Required. The name of the field type, such as select. Use a unique prefix to avoid collisions with future official Apostrophe field types.

# converters

Required. An object with string and form sub-properties, functions which are invoked for strings (as often needed for imports) and Apostrophe-specific form submissions respectively. These are functions which accept:

req, data, name, object, field, callback

Sanitize the contents of data[name] and copy values known to be safe to object[name]. Then invoke the callback.

field contains the schema field definition, useful to access def, min, max, etc.

If form can use the same logic as string you may write:

form: 'string'

To reuse it.

# empty

Optional. A function which accepts field, value and returns true only if the field should be considered empty, for purposes of deciding if the entire object is empty or not.

# bless

Optional. A function which accepts req, field and calls self.apos.utils.bless on any schemas nested within field, so that editors are allowed to edit content. See the implementation of the areas field type for an example.

# index

Optional. A function which accepts value, field, texts and pushes objects containing search engine-friendly text onto texts, if desired:

index: function(value, field, texts) {
  var silent = (field.silent === undefined) ? true : field.silent;
  texts.push({ weight: field.weight || 15, text: (value || []).join(' '), silent: silent });

Note that areas are always indexed.

# getFieldType(typeName)

# addFilters(schema, options, cursor)

Given a schema and a cursor, add filter methods to the cursor for each of the fields in the schema, based on their field type, if supported by the field type. If a field name exists in options.override this is done even if such a filter is already present on the cursor object.

# joinFilterChoices(field, cursor, valueField)

You don't need to call this. It is called for you when you invoke toChoices for any cursor filter based on a join. It delivers an array of choice objects to its callback.

# addJoinSlugFilter(field, cursor, suffix)

You don't need to call this. It is called for you as part of the mechanism that adds cursor filter methods for all joins.

If you named your join properly (leading _), you also get a filter without the _ that accepts slugs rather than ids - it's suitable for public use in URLs (and it's good naming because the public would find the _ weird).

If you're wondering, you should have had the leading _ anyway to keep it from persisting the loaded data for the join back to your doc, which could easily blow mongodb's doc size limit and in any case is out of data info in your database.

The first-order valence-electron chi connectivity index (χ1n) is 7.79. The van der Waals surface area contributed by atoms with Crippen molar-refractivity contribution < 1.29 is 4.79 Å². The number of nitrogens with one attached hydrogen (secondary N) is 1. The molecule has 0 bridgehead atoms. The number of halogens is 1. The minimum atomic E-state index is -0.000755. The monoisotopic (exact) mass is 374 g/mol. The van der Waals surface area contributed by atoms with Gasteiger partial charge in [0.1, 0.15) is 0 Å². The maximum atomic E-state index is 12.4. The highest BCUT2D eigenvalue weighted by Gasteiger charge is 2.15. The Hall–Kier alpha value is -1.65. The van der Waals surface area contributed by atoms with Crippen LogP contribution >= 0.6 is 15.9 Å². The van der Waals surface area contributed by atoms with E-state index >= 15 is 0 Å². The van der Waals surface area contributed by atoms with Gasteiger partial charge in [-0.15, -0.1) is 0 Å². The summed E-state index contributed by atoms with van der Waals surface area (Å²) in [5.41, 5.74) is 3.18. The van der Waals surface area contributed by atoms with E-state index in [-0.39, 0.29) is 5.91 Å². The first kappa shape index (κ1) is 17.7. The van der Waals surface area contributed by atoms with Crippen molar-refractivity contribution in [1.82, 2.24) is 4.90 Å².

# pageServe(req)

When a page is served to a logged-in user, make sure the session contains a blessing for every join configured in schemas for doc types

# bless(req, schema)

Bless a schema. Makes a note in the user's session that the various area, widget and array schema options found within this schema are genuine. This allows the server to later re-render those things based on new edits without the need for sanitization of the options being sent back by the browser, provided the option set was blessed in this manner.

# sortedDistinct(property, cursor, callback)

Fetch the distinct values for the specified property via the specified cursor and sort them before delivering them to the callback as the second argument. Like toDistinct, but sorted. A convenience used by the standard filters for many field types.

# cursorFilterInterested(cursor, name)

For most cursor filters, if the value is undefined or null, the filter should do nothing. This method implements that test.

# afterInit()

Validate schemas. We wait this long so that we can know if withType and friends make sense

# validate(schema, options)

Validate a schema for errors. This is about validating the schema itself, not a data object. For instance, a field without a type property is flagged. Serious errors throw an exception, while certain lesser errors just print a message to stderr for bc.

This method may also prevent errors by automatically supplying reasonable values for certain properties, such as the idField property of a joinByOne field, or the label property of anything.

# validateField(field, options, schema, unarranged)

# getPermissionsFieldNames()

Return all standard field names currently associated with permissions editing, for consistency in arrangeFields, batch permissions schemas, etc.

# Nunjucks template helpers

# toGroups(fields)

# field(field, readOnly)

# API Routes

# POST /modules/apostrophe-schemas/arrayEditor

# POST /modules/apostrophe-schemas/arrayItems

# POST /modules/apostrophe-schemas/arrayItem